Preparing to attend and report on the April 14 dedication of the Kinshasa Democratic Republic of the Congo Temple, I heard several acquaintances mention the building’s simplicity and smaller size.
In meeting with the members of the Africa Southeast Area presidency in Salt Lake City for April 2019 general conference, all three — Elders S. Mark Palmer, Joseph W. Sitati and Joni L. Koch — shared the Congolese Latter-day Saints’ delightful excitement and grateful anticipation for the 12,000-square-foot temple.
Elder Dale G. Renlund of the Quorum of the Twelve Apostles, whom I met with and spoke with about that simplicity in advance of his presiding at the Kinshasa temple dedication, cited a parable shared by President Boyd K. Packer. The acting president of that same quorum shared the parable during the April 2000 general conference, the first in the then-new Conference Center.
“A merchant man seeking precious jewels found at last the perfect pearl. He had the finest craftsman carve a superb jewel box and line it with blue velvet. He put his pearl of great price on display so others could share his treasure. He watched as people came to see it. Soon he turned away in sorrow. It was the box they admired, not the pearl.”
By cautioning against focusing too much on the box instead of the pearl, Elder Renlund said President Packer underscored the difference of the attention given a beautiful, new Conference Center and the true value of the messages, teachings and testimonies offered inside.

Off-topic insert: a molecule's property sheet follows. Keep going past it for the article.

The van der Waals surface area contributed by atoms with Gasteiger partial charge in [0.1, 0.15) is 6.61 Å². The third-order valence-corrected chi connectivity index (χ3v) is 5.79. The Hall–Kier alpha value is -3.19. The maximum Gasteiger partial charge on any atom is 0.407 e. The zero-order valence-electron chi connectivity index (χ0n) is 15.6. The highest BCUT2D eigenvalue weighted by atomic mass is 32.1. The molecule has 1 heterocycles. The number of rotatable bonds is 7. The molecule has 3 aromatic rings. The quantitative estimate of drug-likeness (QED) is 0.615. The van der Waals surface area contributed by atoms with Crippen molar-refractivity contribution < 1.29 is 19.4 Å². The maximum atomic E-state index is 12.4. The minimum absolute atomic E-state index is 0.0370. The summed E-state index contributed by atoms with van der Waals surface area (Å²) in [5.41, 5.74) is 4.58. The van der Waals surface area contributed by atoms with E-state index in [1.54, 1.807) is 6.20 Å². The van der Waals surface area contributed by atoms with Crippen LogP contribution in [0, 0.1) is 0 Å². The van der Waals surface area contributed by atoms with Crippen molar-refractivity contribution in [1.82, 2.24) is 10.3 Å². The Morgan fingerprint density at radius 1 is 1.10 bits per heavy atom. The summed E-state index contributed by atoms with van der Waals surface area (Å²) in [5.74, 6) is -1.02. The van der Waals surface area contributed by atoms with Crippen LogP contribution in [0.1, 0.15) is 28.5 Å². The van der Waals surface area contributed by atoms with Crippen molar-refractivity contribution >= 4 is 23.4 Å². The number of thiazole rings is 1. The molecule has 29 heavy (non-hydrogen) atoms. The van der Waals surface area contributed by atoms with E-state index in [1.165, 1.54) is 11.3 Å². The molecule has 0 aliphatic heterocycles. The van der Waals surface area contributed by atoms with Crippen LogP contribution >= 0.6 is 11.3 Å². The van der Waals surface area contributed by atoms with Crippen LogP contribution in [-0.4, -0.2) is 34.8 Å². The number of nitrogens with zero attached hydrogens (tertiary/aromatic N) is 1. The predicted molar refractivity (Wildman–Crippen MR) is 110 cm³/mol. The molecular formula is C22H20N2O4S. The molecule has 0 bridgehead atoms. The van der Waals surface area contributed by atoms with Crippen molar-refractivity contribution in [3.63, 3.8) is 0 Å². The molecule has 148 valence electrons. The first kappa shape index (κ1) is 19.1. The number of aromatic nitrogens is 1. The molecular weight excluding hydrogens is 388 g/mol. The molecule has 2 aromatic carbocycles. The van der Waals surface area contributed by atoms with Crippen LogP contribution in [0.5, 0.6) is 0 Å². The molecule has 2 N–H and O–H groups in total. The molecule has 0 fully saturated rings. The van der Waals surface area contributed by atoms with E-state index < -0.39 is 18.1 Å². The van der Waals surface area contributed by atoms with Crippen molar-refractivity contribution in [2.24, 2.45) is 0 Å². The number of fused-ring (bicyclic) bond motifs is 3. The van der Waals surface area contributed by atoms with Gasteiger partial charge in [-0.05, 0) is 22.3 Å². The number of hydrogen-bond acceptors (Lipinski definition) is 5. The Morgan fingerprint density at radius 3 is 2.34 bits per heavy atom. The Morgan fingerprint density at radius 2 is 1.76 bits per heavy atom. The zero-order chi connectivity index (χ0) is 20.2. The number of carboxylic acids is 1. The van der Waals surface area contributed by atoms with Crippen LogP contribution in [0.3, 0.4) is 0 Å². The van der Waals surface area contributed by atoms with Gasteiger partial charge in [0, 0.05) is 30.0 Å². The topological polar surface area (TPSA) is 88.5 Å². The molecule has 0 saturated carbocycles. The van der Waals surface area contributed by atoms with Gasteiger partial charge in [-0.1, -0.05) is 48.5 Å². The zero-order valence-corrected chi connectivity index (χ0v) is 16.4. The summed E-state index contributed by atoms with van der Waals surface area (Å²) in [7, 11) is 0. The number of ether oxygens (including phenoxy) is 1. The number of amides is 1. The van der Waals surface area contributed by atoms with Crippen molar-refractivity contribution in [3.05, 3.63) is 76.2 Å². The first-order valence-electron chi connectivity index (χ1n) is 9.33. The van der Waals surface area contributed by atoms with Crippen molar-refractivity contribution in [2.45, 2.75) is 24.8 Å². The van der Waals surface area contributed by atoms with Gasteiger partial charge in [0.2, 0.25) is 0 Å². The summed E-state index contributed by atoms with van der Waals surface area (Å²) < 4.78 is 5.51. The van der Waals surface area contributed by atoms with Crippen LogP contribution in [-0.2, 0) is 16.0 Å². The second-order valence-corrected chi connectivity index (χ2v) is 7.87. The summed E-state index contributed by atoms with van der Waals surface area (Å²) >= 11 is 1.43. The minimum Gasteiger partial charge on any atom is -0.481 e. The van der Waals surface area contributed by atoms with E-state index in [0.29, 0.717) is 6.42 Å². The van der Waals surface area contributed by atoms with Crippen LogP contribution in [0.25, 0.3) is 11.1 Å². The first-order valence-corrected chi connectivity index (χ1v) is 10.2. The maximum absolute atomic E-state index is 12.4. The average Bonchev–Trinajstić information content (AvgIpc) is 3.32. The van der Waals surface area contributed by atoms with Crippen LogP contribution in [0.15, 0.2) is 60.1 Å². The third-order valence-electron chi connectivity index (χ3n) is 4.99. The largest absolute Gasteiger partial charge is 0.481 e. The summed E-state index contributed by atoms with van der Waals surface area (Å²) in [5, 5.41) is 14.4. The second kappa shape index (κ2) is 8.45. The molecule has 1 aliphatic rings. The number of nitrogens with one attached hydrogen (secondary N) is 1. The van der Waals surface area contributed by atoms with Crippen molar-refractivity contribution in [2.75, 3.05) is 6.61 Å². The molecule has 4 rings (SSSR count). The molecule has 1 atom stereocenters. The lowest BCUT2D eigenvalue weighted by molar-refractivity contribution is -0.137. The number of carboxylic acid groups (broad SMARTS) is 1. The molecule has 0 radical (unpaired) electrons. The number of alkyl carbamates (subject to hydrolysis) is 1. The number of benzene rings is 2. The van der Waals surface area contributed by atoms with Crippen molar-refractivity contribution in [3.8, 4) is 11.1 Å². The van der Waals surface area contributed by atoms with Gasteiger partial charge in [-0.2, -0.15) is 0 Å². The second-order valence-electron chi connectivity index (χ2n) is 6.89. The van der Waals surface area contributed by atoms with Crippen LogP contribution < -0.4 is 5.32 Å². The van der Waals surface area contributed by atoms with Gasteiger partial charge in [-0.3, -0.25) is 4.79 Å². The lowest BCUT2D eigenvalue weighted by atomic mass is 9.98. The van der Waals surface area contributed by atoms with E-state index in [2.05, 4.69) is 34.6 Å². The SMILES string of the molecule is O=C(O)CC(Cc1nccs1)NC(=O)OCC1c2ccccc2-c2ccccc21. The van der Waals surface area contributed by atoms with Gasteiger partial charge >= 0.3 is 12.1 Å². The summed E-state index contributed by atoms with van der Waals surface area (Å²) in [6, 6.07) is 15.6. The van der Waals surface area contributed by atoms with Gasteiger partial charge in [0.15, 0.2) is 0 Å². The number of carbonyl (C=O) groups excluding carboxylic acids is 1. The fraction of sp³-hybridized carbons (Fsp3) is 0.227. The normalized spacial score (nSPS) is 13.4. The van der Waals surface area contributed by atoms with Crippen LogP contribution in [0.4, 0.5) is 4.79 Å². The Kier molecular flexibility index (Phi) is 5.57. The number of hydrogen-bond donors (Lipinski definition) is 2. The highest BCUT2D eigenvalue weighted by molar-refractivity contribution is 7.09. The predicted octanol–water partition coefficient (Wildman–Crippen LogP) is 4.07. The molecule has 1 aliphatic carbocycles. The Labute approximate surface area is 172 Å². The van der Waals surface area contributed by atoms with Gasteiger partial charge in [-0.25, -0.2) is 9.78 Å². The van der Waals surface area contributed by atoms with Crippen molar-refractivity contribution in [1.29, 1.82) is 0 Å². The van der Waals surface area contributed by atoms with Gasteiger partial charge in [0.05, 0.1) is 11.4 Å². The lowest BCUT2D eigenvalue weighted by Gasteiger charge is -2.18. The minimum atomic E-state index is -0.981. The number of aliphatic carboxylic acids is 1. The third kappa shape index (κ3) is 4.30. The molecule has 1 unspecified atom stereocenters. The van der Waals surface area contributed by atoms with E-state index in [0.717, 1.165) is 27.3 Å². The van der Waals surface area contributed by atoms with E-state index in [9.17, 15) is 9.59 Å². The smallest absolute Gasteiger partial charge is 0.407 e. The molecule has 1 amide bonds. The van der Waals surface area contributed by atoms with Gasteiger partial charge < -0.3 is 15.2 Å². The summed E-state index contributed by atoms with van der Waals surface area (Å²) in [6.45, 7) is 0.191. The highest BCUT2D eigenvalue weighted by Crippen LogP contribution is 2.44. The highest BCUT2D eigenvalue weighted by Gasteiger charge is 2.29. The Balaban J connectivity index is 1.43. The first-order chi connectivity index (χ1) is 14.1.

The simplicity of the Kinshasa temple is “the exact opposite” of an elaborate, exquisite box, said Elder Renlund of the temple in DR Congo, a country he has visited some 40 times. “It needs to be adequately built and sufficiently lovely to reverence the Savior.”
Also, the simplicity is by design, so not to attract undue attention, as some temples have at times in parts of the world, he added.
“The Kinshasa temple is, to me, the most beautiful temple in the world,” Elder Renlund said, “and the ordinances there are going to bless people generationally.
“But the pearl is no different. And sometimes the box can distract from the pearl, so we won’t have that problem.”
He concluded: “The temple’s interior is such that everyone who comes from the temple district will feel like this is a remarkably beautiful place. And the ordinances — the pearl — are what enlivens the temple.”
In the end, I missed the dedication in the DR Congo, my trip negated by the losses of a visa application and accompanying passport submitted to the consulate office as well as the cancellation of a key flight on my itinerary to Africa. From my remote coverage of the weekend events, Latter-day Saints there spokereverently and gratefully for the temple.
And what I’ve learned is a Latter-day Saint temple is both a box and a pearl.
As boxes, temples come in various shapes, sizes and designs, with each one reflecting heaven and the local community.
The inside-the-box pearl is comprised of the endowments, ordinances, covenants and blessings helping us move forward along the covenant pathway. And that “pearl” is the same, no matter the shape, size or design of any temple worldwide.
I hope professional or personal travels one day take me to Kinshasa, to personally view the temple and even participate in sessions there.
And to experience the Kinshasa version of “the box and the pearl.”